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Sustainable Energy

Power-Scavenging Batteries

Inexpensive chips harvest mechanical energy to charge batteries for wireless sensors.

MicroGen Systems, a startup based in Ithaca, New York, is developing energy-harvesting chips designed to power wireless sensors like those used to monitor tire pressure and environmental conditions. The chips convert the energy from environmental vibrations into electricity that’s then used to charge a small battery. The chips could eliminate the need to replace batteries in these devices, which today requires a trip to a mechanic or, for networks of sensors that are widely distributed, a lot of legwork.

Good vibrations: This prototype wireless-sensor battery (top) incorporates four energy-harvesting chips. A close-up of one chip (bottom) shows a vibrating cantilever that converts mechanical energy into electrical energy.

The core of MicroGen’s chips is a one-centimeter-squared array of tiny silicon cantilevers that oscillate when the chip is jostled. At the base of the cantilevers is a bit of piezoelectric material: when it’s strained by vibrations, it produces an electrical potential that can be used to generate electrical current. The cantilever array is mounted on top of a postage-stamp-sized, thin-film battery that stores the energy it generates. The current passes from the piezoelectric array through an electrical device that converts the current to a form compatible with the battery. When the chip is shaken by, say, the vibrations of a rotating tire, it can produce about 200 microwatts of power.

“If you can get it down to a small size, 200 microwatts is potentially quite useful,” says David Culler, chair of computer science at the University of California, Berkeley, and a pioneer in developing wireless sensor networks for environmental monitoring and other applications. However, he notes, engineers are developing “zillions of harvesters” that produce energy from light, heat, radio-frequency waves, or vibration, and convert it into electrical energy that can be used right away or stored on a battery. Culler believes solar power is the technology to beat for most wireless-sensor applications.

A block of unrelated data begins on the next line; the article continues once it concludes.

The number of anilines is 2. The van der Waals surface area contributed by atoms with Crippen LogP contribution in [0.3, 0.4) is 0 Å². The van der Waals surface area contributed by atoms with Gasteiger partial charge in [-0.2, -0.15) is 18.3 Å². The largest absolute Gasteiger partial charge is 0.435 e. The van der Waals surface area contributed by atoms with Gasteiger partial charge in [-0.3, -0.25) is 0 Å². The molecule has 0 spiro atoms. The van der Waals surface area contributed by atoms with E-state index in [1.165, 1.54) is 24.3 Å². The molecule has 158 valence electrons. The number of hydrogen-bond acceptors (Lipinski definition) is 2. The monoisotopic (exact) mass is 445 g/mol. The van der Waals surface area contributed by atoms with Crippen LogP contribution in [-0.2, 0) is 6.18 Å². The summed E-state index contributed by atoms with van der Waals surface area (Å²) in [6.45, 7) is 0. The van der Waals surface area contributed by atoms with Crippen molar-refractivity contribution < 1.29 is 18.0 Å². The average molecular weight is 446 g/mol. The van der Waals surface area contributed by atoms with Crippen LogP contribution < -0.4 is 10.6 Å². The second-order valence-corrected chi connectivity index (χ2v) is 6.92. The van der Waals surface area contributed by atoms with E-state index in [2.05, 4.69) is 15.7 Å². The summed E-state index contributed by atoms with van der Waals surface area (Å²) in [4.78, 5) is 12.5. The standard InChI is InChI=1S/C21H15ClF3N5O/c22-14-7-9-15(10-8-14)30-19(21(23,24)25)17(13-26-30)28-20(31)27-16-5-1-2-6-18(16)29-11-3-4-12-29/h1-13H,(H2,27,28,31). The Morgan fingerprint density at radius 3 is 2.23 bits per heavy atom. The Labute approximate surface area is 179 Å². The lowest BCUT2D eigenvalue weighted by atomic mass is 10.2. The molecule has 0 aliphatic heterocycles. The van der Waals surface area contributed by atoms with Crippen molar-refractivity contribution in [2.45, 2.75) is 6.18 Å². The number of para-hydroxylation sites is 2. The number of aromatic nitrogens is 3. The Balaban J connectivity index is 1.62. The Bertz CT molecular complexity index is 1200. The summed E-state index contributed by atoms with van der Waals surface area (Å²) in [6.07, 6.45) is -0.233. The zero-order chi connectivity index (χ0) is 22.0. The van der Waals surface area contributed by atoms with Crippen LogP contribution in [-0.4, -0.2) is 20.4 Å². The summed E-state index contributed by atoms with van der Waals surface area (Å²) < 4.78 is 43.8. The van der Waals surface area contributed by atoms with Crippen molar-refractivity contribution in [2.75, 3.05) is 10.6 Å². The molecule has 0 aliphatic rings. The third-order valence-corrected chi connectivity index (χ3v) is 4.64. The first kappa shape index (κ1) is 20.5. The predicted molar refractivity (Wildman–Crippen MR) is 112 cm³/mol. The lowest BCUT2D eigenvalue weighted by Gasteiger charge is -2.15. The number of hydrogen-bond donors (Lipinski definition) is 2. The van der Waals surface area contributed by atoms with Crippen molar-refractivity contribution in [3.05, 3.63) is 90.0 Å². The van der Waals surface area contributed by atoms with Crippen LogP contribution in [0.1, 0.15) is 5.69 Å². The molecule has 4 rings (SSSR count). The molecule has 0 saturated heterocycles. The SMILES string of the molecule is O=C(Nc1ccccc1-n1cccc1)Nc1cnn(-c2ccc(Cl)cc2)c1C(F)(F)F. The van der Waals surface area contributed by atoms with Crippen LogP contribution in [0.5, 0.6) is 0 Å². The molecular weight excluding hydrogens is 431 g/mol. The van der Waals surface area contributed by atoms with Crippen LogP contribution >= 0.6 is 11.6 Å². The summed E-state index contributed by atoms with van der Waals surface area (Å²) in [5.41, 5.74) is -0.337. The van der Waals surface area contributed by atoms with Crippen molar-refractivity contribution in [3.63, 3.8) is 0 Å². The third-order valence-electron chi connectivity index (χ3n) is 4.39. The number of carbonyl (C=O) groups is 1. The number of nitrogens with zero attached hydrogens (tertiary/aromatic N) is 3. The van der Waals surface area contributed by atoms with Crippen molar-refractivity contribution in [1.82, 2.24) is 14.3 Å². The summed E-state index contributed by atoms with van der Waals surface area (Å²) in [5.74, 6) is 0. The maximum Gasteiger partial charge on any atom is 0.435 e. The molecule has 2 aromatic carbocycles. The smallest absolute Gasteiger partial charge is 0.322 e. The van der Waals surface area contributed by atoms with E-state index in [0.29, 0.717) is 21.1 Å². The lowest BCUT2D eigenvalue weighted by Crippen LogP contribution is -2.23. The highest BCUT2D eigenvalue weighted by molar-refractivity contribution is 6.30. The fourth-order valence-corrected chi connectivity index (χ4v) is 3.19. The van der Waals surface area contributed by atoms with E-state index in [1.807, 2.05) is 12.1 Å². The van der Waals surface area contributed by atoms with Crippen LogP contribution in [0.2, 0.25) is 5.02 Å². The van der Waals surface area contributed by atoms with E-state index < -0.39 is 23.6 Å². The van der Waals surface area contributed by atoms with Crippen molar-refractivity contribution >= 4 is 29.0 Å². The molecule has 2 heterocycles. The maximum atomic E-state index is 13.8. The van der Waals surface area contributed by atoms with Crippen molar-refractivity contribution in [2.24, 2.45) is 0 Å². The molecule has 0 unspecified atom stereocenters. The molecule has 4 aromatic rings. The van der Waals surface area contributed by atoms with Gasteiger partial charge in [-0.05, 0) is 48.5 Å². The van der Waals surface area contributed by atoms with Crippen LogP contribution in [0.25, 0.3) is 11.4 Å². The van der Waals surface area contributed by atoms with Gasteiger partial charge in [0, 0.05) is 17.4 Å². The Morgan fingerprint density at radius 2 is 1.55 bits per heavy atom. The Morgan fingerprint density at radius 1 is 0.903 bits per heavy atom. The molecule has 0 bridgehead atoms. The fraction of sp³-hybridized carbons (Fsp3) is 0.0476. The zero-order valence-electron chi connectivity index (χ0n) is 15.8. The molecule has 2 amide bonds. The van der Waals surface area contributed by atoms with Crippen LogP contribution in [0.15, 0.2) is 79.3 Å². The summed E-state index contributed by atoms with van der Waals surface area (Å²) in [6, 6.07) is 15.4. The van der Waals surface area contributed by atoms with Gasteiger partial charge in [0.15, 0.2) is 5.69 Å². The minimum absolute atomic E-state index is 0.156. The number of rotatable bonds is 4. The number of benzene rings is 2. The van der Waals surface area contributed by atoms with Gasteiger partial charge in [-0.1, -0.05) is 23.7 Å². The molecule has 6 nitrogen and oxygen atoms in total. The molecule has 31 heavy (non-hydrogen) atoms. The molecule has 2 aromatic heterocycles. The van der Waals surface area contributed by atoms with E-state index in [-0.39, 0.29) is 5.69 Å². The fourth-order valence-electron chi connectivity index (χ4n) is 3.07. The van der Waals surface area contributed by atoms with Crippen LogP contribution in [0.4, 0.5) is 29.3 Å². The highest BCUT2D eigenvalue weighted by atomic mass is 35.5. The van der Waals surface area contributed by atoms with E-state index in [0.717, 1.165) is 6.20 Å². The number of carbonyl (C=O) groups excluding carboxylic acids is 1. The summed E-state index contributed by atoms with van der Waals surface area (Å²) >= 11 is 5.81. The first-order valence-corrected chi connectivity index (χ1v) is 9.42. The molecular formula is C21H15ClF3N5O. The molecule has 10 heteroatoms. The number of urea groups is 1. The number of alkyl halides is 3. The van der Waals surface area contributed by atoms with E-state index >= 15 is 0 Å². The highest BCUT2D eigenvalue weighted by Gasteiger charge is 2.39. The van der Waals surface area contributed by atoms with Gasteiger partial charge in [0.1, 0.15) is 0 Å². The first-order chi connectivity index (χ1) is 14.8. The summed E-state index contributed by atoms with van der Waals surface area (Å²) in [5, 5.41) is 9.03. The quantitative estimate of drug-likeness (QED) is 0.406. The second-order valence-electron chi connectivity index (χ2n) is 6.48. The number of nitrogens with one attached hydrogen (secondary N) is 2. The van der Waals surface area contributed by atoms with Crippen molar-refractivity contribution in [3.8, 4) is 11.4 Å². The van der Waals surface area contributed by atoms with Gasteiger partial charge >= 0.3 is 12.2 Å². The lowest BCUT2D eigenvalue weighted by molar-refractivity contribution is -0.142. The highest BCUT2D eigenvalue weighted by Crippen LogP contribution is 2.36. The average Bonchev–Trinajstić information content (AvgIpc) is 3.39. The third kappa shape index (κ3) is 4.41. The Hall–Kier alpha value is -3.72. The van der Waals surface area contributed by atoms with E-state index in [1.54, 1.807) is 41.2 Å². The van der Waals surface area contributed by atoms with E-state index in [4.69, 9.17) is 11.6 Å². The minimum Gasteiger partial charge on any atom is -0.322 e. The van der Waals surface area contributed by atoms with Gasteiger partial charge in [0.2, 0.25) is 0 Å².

Robert Andosca, the founder and president of MicroGen Systems, says what sets its technology apart from other vibrational energy scavengers is that it uses a proprietary, nontoxic material; the most common piezoelectric material, called PZT, contains lead. 

Andosca also says manufacturing costs should be relatively low. Other piezoelectric energy-harvesting devices are large and must be assembled by hand, costing hundreds of dollars to produce. Because MicroGen’s cantilever arrays are based on silicon microelectrical mechanical systems, or MEMS, they are small and can be made inexpensively on the same equipment used to make computer chips. The company expects to make its energy harvesters for about a dollar each, depending on the volume.

MicroGen, a spin-off from the University of Vermont, has been using a foundry at Cornell University; it has sent samples of the devices to major semiconductor manufacturers. The company hopes to rent manufacturing time on a commercial MEMS line and begin selling its product in about a year.

The first market Andosca hopes to enter is batteries for tire-pressure sensors. These sensors are required by United States law in new cars because optimizing tire pressure saves fuel. “It’s a pain in the neck to change those batteries,” he says. Today, they must be replaced every three years; Andosca says that 64 million of these batteries are put into cars each year. He hopes that the energy-scavenging-and-storing chips would last the lifetime of the car.

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